Friday, July 13, 2007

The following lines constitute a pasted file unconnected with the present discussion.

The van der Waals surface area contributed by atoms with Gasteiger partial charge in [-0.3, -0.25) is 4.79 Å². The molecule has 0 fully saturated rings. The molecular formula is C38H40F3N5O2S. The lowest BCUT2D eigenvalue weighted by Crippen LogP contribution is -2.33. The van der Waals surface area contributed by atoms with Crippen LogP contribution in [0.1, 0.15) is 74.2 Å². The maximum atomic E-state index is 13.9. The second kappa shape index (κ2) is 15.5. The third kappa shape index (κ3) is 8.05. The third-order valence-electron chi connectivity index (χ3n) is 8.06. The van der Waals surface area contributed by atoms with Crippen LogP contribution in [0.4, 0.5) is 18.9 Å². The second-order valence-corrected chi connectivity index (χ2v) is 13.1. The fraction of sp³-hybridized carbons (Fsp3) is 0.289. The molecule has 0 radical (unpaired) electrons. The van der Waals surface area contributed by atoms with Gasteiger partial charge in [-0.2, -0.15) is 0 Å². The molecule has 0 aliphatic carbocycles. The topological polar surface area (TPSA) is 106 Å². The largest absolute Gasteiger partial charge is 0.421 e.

Former Hollinger Internatonal CEO Conrad Black was found guilty today of three counts of mail fraud and one count of obstruction of justice. He was acquitted of nine other counts, including racketeering and misuse of corporate perquisites. He faces a maximum sentence of 35 years in prison and a $1 million penalty. While there were Tyco-like allegations of fancy parties and vacations at the company's expense, the central allegations related to payments made by buyers of newspapers from Hollinger International in exchange for its promises not to compete. These payments instead went to Black and other corporate executives. The government's case was by no means an easy one to prove, as Black's attorney presented evidence that the payments to the individuals were disclosed in documents approved by the board and as the testimony of individual directors raised serious questions about their due diligence. Earlier in the week the jury informed the judge that it was deadlocked on one or more counts, and she urged them to continue deliberations. See WSJ, Jury Delivers Mixed Verdict In Fraud Trial of Conrad Black.